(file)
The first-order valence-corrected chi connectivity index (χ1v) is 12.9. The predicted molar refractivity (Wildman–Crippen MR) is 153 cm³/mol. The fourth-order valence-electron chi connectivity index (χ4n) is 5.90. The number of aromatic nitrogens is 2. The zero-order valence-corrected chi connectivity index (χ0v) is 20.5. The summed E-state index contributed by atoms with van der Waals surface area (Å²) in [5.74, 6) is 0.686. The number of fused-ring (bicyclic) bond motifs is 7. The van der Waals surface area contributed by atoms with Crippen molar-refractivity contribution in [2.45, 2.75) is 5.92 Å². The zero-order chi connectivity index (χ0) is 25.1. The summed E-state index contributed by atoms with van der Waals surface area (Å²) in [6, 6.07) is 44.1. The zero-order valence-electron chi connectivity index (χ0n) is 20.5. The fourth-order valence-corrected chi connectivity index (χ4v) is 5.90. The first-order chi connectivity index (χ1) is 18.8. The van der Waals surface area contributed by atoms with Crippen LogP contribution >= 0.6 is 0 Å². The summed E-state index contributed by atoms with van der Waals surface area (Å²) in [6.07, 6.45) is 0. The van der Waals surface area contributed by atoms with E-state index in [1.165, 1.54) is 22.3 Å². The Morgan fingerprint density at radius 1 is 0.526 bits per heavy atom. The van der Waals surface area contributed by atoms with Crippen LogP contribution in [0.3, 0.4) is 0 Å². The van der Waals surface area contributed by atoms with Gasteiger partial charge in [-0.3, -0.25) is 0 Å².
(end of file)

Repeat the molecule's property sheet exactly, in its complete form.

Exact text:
The first-order valence-corrected chi connectivity index (χ1v) is 12.9. The predicted molar refractivity (Wildman–Crippen MR) is 153 cm³/mol. The fourth-order valence-electron chi connectivity index (χ4n) is 5.90. The number of aromatic nitrogens is 2. The zero-order valence-corrected chi connectivity index (χ0v) is 20.5. The summed E-state index contributed by atoms with van der Waals surface area (Å²) in [5.74, 6) is 0.686. The number of fused-ring (bicyclic) bond motifs is 7. The van der Waals surface area contributed by atoms with Crippen molar-refractivity contribution in [2.45, 2.75) is 5.92 Å². The zero-order chi connectivity index (χ0) is 25.1. The summed E-state index contributed by atoms with van der Waals surface area (Å²) in [6, 6.07) is 44.1. The zero-order valence-electron chi connectivity index (χ0n) is 20.5. The fourth-order valence-corrected chi connectivity index (χ4v) is 5.90. The first-order chi connectivity index (χ1) is 18.8. The van der Waals surface area contributed by atoms with Crippen LogP contribution >= 0.6 is 0 Å². The summed E-state index contributed by atoms with van der Waals surface area (Å²) in [6.07, 6.45) is 0. The van der Waals surface area contributed by atoms with E-state index in [1.165, 1.54) is 22.3 Å². The Morgan fingerprint density at radius 1 is 0.526 bits per heavy atom. The van der Waals surface area contributed by atoms with Crippen LogP contribution in [0.3, 0.4) is 0 Å². The van der Waals surface area contributed by atoms with Gasteiger partial charge in [-0.3, -0.25) is 0 Å².